This must be Scout Niblett's biggest ever show! The raw, intensity of her grungey-blues-driven rock is instantly captivating and moving. Moving over to the Vice stage the fuzz-filled garage rock of Thee Oh Sees are make for a foot-taping fun time. John Dwyer's latest underground heroes blast through some distorted garage-sounds, as he drunkenly stumbles and yelps his way through the set. A rock n roll party!

Spoon do what Spoon do very well, but fail to massively excite. I watch Wire pretty much suck the life out of their legacy by providing a set that lacks spark or any of the tunes that made them a special band in the first place. Something special is needed to pump some adrenaline back into my soul....thank [whoever or whatever you worship] Les Savy Fav. For many front-man Tim Harrington is the festivals hero our overweight, balding, bearded hero whos energy and verve knows no bounds. Joining his brilliant post-hardcore comrades on stage he is dressed as a made yeti thing, borrowing some flashing red glasses from the crowd, the image of a fat yeti with glowing red glasses in the dusk is a bizarre image. His trips into the crowd get more and more audacious, before his pulling equipment off-stage gets him a stop order from angry organises.
The tunes rule as much as the performance, 'Patty Lee' and 'We Rock the Party' being particularly awesome. The set ends with the band playing for five minutes until they realise Harrington, off on one of his crowd jaunts, is not coming back the noise stops, the set stops dead. People look bewildered - there ain't no party like a Les Savy Fav party!

Anyone still moved by the joyous reaction to Pavement the night before could not be prepared for the sheer outpouring of love and devotion that meets the Pixies performance. It is strange that a band putting this little effort in to a show can be so massively entertaining. There is nothing better than the Pixies playing Pixies songs. The big hits provide some great sing-a-long fodder and they litter the set with great lesser known tracks and early material. Their Mary Chain cover is a delight and I've wanted to hear 'Broken Face' live for years. The 'Where is my Mind' sing-a-long is a moving end to a flawlessly brilliant set.

Joker shakes my bones with the deep and dark dubstep shenanigans at a stage when the booze has well and truly kicked in.

Day 3

Wondering how I am alive and awake for a third day of leftfield musical action starting the day with the cinematic collaboration from Danny Perez and Animal Collective, ODDSAC is an unnerving, thought-provoking and mind-melting multi-sensory experience that leaves me a little dazed walking back out into the sunshine.

The Psychic Paramount's aural antics don't quell my head-spinning bewilderment. Built on rhythm and noise their looping, crushing monotony splashes over the crowd in noise-filled waves, which is a nice precursor to one of the festivals most special events.

Billed simply as Neu! (not Michael Rother and friends perform Neu! music) this would be happening on a bigger stage and much later on. True there is only Michael Rother from the band performing, but surely his 'friends' being Steve Shelley from Sonic Youth on drums and Aaron Mullan from the New York band Tall Firs joining him to perform the mystical and groundbreaking sounds of Neu! warrants a later start than 7pm. Experimental music never sounded as good or as danceable as this.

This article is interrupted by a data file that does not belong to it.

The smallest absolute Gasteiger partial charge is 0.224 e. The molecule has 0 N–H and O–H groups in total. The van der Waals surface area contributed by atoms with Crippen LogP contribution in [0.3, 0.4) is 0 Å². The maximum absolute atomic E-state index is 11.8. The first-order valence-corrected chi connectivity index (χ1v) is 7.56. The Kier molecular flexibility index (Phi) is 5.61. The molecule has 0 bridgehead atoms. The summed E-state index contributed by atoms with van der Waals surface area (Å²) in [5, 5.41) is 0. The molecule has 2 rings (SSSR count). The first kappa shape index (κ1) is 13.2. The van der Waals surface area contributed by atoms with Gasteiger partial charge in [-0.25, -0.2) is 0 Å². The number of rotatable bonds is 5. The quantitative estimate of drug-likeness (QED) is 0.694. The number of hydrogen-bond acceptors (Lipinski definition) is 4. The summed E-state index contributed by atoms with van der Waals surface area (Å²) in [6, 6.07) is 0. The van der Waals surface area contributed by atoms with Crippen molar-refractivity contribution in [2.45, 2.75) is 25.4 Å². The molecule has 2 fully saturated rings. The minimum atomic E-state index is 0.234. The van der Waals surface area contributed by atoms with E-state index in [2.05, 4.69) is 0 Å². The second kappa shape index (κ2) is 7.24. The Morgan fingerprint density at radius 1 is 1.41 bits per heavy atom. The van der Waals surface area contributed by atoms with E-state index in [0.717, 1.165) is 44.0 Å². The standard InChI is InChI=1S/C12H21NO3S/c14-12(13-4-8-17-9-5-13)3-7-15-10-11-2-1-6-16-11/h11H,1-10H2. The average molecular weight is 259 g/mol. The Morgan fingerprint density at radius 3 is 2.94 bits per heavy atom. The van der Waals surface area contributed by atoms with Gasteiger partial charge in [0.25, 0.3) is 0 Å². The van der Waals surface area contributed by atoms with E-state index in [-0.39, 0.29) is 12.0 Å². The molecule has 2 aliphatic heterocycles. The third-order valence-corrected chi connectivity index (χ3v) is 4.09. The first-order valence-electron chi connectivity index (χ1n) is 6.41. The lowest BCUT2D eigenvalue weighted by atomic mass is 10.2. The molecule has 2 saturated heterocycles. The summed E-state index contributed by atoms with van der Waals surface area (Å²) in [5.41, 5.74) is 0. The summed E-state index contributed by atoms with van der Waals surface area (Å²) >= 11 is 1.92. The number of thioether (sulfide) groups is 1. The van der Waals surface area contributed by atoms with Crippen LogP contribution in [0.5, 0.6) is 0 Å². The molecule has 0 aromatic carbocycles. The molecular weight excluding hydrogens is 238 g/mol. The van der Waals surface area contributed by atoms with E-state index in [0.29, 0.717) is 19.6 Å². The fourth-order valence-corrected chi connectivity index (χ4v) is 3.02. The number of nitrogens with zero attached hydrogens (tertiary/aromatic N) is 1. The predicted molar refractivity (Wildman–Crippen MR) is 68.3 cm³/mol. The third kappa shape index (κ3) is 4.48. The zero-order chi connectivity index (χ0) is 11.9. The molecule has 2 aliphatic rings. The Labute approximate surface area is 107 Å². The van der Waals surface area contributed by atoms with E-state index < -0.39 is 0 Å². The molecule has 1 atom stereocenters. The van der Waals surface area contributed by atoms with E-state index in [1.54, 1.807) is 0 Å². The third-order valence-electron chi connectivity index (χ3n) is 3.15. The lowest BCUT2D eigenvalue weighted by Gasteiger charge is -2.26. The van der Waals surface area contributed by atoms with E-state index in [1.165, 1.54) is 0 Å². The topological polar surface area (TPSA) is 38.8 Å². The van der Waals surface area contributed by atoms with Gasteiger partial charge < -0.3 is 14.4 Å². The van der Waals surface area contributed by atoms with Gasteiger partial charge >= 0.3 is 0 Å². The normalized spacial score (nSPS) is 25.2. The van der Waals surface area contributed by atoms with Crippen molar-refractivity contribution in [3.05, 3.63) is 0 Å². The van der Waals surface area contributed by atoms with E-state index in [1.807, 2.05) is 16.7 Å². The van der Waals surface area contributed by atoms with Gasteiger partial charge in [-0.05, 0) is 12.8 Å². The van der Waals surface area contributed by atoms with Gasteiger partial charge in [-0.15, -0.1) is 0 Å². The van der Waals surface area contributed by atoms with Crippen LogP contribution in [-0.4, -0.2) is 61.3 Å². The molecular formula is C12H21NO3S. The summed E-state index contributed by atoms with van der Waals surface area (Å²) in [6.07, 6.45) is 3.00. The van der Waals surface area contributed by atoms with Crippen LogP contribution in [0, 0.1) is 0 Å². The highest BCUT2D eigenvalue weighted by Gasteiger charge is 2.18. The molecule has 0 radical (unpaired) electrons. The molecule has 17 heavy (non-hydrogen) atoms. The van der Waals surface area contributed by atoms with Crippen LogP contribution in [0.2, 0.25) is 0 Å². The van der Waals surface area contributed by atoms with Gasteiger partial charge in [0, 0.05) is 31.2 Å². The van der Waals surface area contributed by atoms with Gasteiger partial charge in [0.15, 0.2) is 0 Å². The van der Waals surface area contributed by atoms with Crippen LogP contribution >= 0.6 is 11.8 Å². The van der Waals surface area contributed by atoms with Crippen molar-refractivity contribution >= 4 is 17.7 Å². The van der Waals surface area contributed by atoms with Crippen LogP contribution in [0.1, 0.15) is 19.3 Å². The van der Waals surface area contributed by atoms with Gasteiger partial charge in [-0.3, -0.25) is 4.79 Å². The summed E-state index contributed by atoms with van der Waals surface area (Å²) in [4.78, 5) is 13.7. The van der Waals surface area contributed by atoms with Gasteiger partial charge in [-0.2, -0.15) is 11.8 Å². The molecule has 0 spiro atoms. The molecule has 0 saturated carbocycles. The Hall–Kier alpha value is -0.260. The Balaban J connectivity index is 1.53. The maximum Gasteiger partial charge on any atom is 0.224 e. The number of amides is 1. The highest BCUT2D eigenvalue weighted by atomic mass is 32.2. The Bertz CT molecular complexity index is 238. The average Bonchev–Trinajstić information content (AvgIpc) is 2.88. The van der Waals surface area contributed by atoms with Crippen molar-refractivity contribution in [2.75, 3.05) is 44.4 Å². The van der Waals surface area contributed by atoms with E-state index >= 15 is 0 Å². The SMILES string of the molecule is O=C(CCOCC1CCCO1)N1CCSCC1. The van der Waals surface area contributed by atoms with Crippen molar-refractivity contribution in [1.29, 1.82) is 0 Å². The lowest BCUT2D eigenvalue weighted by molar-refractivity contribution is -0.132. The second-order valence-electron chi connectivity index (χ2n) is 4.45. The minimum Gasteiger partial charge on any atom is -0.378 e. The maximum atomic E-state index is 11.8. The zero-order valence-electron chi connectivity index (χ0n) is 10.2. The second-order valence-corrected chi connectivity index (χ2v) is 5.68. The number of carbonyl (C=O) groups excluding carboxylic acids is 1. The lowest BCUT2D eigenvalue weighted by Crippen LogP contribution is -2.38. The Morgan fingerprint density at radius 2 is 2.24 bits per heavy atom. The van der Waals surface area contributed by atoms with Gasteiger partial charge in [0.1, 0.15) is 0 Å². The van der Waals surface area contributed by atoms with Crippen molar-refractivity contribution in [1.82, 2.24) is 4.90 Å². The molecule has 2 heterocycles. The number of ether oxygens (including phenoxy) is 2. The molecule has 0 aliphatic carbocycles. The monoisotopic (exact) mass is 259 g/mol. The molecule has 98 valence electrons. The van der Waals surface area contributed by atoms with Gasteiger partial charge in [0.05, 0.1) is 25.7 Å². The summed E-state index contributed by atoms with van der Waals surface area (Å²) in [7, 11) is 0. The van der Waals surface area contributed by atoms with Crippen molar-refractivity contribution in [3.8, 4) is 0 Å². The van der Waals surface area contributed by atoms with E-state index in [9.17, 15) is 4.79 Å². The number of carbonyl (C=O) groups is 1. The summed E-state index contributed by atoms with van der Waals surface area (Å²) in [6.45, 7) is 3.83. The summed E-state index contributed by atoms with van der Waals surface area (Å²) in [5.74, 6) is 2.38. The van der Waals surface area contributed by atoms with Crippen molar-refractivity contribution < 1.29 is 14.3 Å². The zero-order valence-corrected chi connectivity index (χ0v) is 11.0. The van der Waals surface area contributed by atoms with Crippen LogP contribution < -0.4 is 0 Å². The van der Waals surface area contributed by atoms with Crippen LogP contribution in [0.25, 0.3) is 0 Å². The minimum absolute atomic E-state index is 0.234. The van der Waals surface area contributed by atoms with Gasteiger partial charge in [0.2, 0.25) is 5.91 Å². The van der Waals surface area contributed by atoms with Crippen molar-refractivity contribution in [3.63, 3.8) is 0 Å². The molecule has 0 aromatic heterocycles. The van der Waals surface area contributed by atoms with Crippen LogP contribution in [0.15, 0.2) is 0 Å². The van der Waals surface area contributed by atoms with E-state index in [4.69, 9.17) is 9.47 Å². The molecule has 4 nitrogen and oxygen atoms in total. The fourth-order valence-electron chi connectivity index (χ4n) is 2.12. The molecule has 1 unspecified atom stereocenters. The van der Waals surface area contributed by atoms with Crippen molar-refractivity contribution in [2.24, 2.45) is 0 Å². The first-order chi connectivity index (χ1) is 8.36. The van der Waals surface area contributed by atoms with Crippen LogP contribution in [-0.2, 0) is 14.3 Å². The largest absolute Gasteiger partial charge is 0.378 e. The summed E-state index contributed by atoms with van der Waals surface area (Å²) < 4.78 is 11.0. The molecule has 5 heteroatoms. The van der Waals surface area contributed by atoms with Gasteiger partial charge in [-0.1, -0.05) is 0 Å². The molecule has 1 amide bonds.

For those watching the modern re-incarnation of The Slits the sentence 'Bass is good for da pom pom' and its accompanying image will be forever etched on their now damaged psyche. Their set is a car-wreck of punky-reggae that at times is wonderfully shambolic and at others unnervingly naff - the old classics still pack a punch, but very little can detract away from how disturbing a middle-aged Ari Up up on stage really is.

A double-header of indie-legends step to the fore in amazing sets from Built to Spill and Sunny Day Real Estate. Built to Spill are bloody miserable, but do eventually see fit to play some tunes! These are sublime of course - full of restrained noise and heartfelt melancholy.

The main draw is a rare performance from Sunny Day Real Estate, one of those rare bands who under the radar of most people changed everything. When they took the grunge template and sprinkled and forged a more melodic sound they changed the path of rock music for good. Tonight's set of emotive, complex rock proves why they are so important - those present really do witness one of the best and underrated rock bands of all-time

After music of such substance the Pet Shop Boys style over substance approach is a mixed-blessing. They are capable of some of the best pop tunes ever made, but this is punctuated by endless filler and camp disco mediocrity that makes for a patchy set. The stage show is fabulous (darling!) the box-headed dancers at the beginning are great, but after a few tracks of multi-coloured sensory overload the gimmicks wear a little thin and something more is needed.

A bit of skanking to Jamaican legend Lee Scratch Perry before heading back for an hours kip before the flight home ends the best festival I have ever attended in a wonderful whirlwind.

by Chris Marks